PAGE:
FH#4 – Password Manager

In today’s Friday Hack, we take a look at passwords. Where are you currently storing your passwords? In a Google Drive File? In a Word Document? In a piece of paper? Well, it turns out that the best way to secure your password is to implement a Password Manager.

Why use a Password Manager?
In theory, you should have different passwords for different services. This means that your Facebook password should be different from your gmail password. Your twitter password should be different from your Instagram password. Additionally, it is highly recommended that you use a combination of lower case letter + upper case letters + number + a special character. And, that you do not use common words, but rather a hash-like password such as 2986b7f0cd0ba9827ace0810c8818825. The longer and more complicated your password is, the more secure and harder to crack it becomes.

So, here is where Password Managers come in handy. They allow you to create your own database of passwords. Note that there are cloud-based services that can manage your passwords online, but if such company ever gets hacked, so get your passwords. Personally, I don’t like the kind of application that autofill forms for you, that are integrated to your device or browser.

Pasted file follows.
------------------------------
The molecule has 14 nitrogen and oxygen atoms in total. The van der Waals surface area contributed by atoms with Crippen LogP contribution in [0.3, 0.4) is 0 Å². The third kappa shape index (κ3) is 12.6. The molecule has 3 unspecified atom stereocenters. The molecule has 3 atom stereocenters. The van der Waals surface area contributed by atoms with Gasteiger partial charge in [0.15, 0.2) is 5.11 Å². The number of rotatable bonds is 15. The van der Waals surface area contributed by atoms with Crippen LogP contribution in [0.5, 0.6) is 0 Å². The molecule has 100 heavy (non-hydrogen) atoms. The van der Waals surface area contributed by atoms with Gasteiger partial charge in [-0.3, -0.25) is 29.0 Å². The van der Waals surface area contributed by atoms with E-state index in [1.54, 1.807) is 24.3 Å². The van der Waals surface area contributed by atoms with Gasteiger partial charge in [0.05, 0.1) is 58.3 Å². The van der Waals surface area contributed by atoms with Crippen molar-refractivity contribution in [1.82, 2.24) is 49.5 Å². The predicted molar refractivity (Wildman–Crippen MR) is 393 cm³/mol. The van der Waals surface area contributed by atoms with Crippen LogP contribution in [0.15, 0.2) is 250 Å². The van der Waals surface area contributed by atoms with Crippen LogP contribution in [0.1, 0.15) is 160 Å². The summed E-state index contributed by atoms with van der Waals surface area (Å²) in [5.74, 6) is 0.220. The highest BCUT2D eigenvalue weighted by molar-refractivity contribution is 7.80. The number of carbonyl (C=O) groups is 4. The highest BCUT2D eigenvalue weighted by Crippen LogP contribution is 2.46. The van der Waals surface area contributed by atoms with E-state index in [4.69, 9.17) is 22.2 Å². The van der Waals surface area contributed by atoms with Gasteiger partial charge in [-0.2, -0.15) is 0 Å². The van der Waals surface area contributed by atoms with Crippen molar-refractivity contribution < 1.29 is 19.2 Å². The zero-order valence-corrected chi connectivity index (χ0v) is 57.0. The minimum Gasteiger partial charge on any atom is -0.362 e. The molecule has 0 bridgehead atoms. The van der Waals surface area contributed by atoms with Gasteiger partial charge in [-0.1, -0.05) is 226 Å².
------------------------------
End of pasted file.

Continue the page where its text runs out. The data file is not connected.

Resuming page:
In this session, I started using one that is basically just a DB of passwords, where you manually organize your passwords, and that is completely disconnected from everything. There exists a common file format for the DB, and it’s supported by many different Password Managers, the .kdb extension.

I started using KeePassX (https://www.keepassx.org/) for Linux. Here is a how it works after downloading the application:

Create a master password.
passdb_2

Create or Select a Database. In this case, I have a dummy Database named “passdb1”
passdb

Manually Create a tree-structure to organize your passwords. You can add, edit, or remove a key.
passdb_3

Add your username and password, and other relevant information.
passdb_4

Save it. And that’s it! Now, every time you look for a password, open the KeePassX application, supply the master password, then look for the password you need.

In the future, I will look into backing up this database of passwords. I will come back with a post on how to do it.

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